More “comfort architecture” on Long Island

Many homes are built in current styles, even if that style is a return to traditional architecture:

On an island where the traditional is king, most residences can easily be dated — Capes to the postwar Levittown era; ranches, split levels and then high ranches in the ’50s and ’60s, cedar-sided contemporaries in the ’80s, and during the McMansion boom in the late ’90s, “colonials on steroids.”

Over the last decade, many architects and builders have veered toward a more ageless, classic approach.

Some of the materials used to achieve that nostalgic charm, however, are increasingly 21st century, more energy efficient and durable. The exterior trim on the stone manor is a resin-based material called AZEK that looks like wood but is rot-proof. Ira Tane, the president of Benchmark Home Builders in Huntington Station, recently completed a gabled Victorian in South Huntington with fake cedar siding, a cultured stone facade on the front porch, authentic-looking but modern windows with “simulated” divided light panes, AZEK-type trim, fiberglass porch columns; composite porch rails and decking, “all of which contribute to a look that will stand the test of time.”

 Homeowners stick to traditional styling because “there is a real comfort zone in what is very familiar,” Mr. Tane said. “It conjures up a warm, fuzzy feeling. For eating, we have comfort food. For homes, we have comfort architecture.”

Two things stick out to me:

1. Even though these homes are built in a traditional style, they can be easily dated just as much as other homes like 1950s ranches or 1990s McMansions. If you look, for example, at the picture of the home at the top of the story, I think most people could tell it is recent construction. While the homes may have certain traditional style, I don’t think they are going to be confused with older homes.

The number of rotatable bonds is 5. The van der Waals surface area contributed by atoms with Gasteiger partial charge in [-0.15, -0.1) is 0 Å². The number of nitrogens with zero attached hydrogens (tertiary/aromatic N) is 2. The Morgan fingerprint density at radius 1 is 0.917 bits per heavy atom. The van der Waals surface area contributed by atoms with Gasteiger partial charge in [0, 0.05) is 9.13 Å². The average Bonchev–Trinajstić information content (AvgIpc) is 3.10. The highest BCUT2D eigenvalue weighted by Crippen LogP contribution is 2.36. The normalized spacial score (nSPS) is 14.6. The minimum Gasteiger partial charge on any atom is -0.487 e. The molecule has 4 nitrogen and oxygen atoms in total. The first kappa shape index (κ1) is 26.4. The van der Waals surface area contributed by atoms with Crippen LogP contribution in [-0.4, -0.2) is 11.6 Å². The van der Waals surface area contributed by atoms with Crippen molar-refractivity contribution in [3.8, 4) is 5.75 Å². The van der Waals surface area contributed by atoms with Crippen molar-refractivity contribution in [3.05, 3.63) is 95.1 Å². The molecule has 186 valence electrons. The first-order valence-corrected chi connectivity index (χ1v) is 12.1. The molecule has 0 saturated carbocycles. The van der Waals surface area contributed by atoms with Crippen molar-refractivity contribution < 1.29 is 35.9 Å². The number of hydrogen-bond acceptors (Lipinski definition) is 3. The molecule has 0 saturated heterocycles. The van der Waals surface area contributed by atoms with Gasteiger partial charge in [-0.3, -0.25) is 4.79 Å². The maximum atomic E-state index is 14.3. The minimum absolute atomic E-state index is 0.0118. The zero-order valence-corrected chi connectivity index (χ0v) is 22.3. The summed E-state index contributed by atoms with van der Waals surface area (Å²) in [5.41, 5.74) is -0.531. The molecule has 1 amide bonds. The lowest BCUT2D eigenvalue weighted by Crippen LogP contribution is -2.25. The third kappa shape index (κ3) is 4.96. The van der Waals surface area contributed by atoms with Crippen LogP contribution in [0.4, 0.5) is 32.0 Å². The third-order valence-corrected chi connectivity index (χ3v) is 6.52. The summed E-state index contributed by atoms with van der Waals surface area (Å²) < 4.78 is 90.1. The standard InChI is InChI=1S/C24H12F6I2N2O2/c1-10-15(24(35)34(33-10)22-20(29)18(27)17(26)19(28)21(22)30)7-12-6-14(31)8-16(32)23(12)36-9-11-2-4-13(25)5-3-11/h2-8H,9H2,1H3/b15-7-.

2. The goal here is invoke tradition withiout really being traditional. As the story notes later, people don’t really want the “100-year-old house with 100-year-old problems.” So they simulate the sense of permanance and tradition instead AND they get all of the modern amenities including big closets and energy efficiency.

I would be interested to hear builders and others explain how these homes are really that much different from McMansions. Perhaps the main difference is that they are not as mass-produced on smaller suburban lots, though it sounds like a decent number of these traditional homes have been built. They are still large homes for wealthy people though they may be more energy efficient. Maybe these new traditional homes are just mansions which are at least not as common as McMansions. Would the same people who complain about McMansions also complain about these homes?

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